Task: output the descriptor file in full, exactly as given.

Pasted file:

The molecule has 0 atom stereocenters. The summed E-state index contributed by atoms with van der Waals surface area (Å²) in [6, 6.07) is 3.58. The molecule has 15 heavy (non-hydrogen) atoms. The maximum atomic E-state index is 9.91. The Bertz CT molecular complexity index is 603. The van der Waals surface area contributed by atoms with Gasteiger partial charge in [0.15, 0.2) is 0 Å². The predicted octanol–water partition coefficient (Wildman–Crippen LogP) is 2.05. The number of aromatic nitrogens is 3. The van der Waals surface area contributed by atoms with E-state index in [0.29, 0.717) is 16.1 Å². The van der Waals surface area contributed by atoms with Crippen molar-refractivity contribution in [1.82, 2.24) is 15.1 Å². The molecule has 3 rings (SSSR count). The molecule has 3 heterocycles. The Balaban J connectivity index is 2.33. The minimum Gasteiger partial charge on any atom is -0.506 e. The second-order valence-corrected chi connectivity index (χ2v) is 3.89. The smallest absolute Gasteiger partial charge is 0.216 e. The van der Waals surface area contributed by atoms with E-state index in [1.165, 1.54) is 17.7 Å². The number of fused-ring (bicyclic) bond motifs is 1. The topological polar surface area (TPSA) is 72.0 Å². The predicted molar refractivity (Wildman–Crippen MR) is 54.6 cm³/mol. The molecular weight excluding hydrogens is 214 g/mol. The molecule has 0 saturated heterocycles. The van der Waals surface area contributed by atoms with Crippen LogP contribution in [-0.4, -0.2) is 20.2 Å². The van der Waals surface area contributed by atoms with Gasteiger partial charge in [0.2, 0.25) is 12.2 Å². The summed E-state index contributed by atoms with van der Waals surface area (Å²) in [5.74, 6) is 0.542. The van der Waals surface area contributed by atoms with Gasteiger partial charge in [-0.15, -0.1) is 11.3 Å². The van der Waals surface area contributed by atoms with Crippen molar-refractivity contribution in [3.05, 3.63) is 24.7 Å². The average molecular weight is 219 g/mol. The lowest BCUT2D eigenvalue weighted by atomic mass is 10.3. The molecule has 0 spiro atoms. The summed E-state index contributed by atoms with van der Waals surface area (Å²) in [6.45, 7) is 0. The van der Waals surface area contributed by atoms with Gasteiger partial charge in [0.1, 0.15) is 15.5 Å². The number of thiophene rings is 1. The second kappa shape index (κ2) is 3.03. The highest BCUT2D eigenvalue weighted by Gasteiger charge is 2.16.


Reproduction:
The molecule has 0 atom stereocenters. The summed E-state index contributed by atoms with van der Waals surface area (Å²) in [6, 6.07) is 3.58. The molecule has 15 heavy (non-hydrogen) atoms. The maximum atomic E-state index is 9.91. The Bertz CT molecular complexity index is 603. The van der Waals surface area contributed by atoms with Gasteiger partial charge in [0.15, 0.2) is 0 Å². The predicted octanol–water partition coefficient (Wildman–Crippen LogP) is 2.05. The number of aromatic nitrogens is 3. The van der Waals surface area contributed by atoms with E-state index in [0.29, 0.717) is 16.1 Å². The van der Waals surface area contributed by atoms with Crippen molar-refractivity contribution in [1.82, 2.24) is 15.1 Å². The molecule has 3 rings (SSSR count). The molecule has 3 heterocycles. The Balaban J connectivity index is 2.33. The minimum Gasteiger partial charge on any atom is -0.506 e. The second-order valence-corrected chi connectivity index (χ2v) is 3.89. The smallest absolute Gasteiger partial charge is 0.216 e. The van der Waals surface area contributed by atoms with E-state index in [1.165, 1.54) is 17.7 Å². The number of fused-ring (bicyclic) bond motifs is 1. The topological polar surface area (TPSA) is 72.0 Å². The predicted molar refractivity (Wildman–Crippen MR) is 54.6 cm³/mol. The molecular weight excluding hydrogens is 214 g/mol. The molecule has 0 saturated heterocycles. The van der Waals surface area contributed by atoms with Crippen LogP contribution in [-0.4, -0.2) is 20.2 Å². The van der Waals surface area contributed by atoms with Gasteiger partial charge in [0.2, 0.25) is 12.2 Å². The summed E-state index contributed by atoms with van der Waals surface area (Å²) in [5.74, 6) is 0.542. The van der Waals surface area contributed by atoms with Gasteiger partial charge in [-0.15, -0.1) is 11.3 Å². The van der Waals surface area contributed by atoms with Crippen molar-refractivity contribution in [3.05, 3.63) is 24.7 Å². The average molecular weight is 219 g/mol. The lowest BCUT2D eigenvalue weighted by atomic mass is 10.3. The molecule has 0 spiro atoms. The summed E-state index contributed by atoms with van der Waals surface area (Å²) in [6.45, 7) is 0. The van der Waals surface area contributed by atoms with Gasteiger partial charge in [0.1, 0.15) is 15.5 Å². The number of thiophene rings is 1. The second kappa shape index (κ2) is 3.03. The highest BCUT2D eigenvalue weighted by Gasteiger charge is 2.16.